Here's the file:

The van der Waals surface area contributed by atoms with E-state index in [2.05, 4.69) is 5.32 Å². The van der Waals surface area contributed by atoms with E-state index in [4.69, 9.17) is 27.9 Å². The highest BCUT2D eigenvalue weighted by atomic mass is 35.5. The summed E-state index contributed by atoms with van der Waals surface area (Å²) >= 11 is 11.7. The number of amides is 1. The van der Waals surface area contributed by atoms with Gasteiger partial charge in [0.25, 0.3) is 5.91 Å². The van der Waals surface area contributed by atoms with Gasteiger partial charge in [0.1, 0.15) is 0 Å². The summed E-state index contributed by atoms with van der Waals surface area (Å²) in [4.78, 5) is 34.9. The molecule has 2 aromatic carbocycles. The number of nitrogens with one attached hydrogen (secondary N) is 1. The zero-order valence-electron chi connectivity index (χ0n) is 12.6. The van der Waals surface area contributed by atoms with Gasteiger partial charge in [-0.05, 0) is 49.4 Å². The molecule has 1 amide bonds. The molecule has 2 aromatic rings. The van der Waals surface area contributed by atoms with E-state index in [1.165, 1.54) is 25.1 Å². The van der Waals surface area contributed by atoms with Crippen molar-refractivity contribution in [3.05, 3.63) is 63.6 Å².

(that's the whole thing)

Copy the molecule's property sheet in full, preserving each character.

The van der Waals surface area contributed by atoms with E-state index in [2.05, 4.69) is 5.32 Å². The van der Waals surface area contributed by atoms with E-state index in [4.69, 9.17) is 27.9 Å². The highest BCUT2D eigenvalue weighted by atomic mass is 35.5. The summed E-state index contributed by atoms with van der Waals surface area (Å²) >= 11 is 11.7. The number of amides is 1. The van der Waals surface area contributed by atoms with Gasteiger partial charge in [0.25, 0.3) is 5.91 Å². The van der Waals surface area contributed by atoms with Gasteiger partial charge in [0.1, 0.15) is 0 Å². The summed E-state index contributed by atoms with van der Waals surface area (Å²) in [4.78, 5) is 34.9. The molecule has 2 aromatic carbocycles. The number of nitrogens with one attached hydrogen (secondary N) is 1. The zero-order valence-electron chi connectivity index (χ0n) is 12.6. The van der Waals surface area contributed by atoms with Gasteiger partial charge in [-0.05, 0) is 49.4 Å². The molecule has 1 amide bonds. The molecule has 2 aromatic rings. The van der Waals surface area contributed by atoms with E-state index in [1.165, 1.54) is 25.1 Å². The van der Waals surface area contributed by atoms with Crippen molar-refractivity contribution in [3.05, 3.63) is 63.6 Å².